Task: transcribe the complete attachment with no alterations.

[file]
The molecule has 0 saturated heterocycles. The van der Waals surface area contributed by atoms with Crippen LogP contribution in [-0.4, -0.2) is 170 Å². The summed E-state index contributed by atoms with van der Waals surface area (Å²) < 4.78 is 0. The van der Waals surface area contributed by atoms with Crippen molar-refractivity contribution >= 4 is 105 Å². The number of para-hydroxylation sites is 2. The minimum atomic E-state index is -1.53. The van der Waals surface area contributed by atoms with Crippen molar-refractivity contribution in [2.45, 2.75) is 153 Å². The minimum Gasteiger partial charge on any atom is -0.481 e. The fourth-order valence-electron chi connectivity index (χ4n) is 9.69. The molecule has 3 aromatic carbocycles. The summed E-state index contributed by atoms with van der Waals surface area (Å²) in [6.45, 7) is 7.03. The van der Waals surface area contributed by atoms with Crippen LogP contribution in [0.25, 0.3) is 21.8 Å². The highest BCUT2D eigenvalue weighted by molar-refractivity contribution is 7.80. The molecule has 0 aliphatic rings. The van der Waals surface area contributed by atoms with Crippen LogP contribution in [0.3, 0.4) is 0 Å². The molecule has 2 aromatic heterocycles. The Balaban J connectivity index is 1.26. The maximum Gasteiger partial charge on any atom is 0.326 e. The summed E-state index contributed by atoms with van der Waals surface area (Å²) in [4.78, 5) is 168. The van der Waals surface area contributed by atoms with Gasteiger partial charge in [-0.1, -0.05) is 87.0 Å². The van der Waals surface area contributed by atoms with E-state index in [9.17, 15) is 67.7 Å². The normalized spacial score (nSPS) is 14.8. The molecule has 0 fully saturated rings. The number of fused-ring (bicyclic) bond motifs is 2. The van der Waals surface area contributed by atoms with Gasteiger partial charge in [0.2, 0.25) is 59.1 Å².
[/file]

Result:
The molecule has 0 saturated heterocycles. The van der Waals surface area contributed by atoms with Crippen LogP contribution in [-0.4, -0.2) is 170 Å². The summed E-state index contributed by atoms with van der Waals surface area (Å²) < 4.78 is 0. The van der Waals surface area contributed by atoms with Crippen molar-refractivity contribution >= 4 is 105 Å². The number of para-hydroxylation sites is 2. The minimum atomic E-state index is -1.53. The van der Waals surface area contributed by atoms with Crippen molar-refractivity contribution in [2.45, 2.75) is 153 Å². The minimum Gasteiger partial charge on any atom is -0.481 e. The fourth-order valence-electron chi connectivity index (χ4n) is 9.69. The molecule has 3 aromatic carbocycles. The summed E-state index contributed by atoms with van der Waals surface area (Å²) in [6.45, 7) is 7.03. The van der Waals surface area contributed by atoms with Crippen LogP contribution in [0.25, 0.3) is 21.8 Å². The highest BCUT2D eigenvalue weighted by molar-refractivity contribution is 7.80. The molecule has 0 aliphatic rings. The van der Waals surface area contributed by atoms with Crippen LogP contribution in [0.3, 0.4) is 0 Å². The molecule has 2 aromatic heterocycles. The Balaban J connectivity index is 1.26. The maximum Gasteiger partial charge on any atom is 0.326 e. The summed E-state index contributed by atoms with van der Waals surface area (Å²) in [4.78, 5) is 168. The van der Waals surface area contributed by atoms with Gasteiger partial charge in [-0.1, -0.05) is 87.0 Å². The van der Waals surface area contributed by atoms with E-state index in [9.17, 15) is 67.7 Å². The normalized spacial score (nSPS) is 14.8. The molecule has 0 fully saturated rings. The number of fused-ring (bicyclic) bond motifs is 2. The van der Waals surface area contributed by atoms with Gasteiger partial charge in [0.2, 0.25) is 59.1 Å².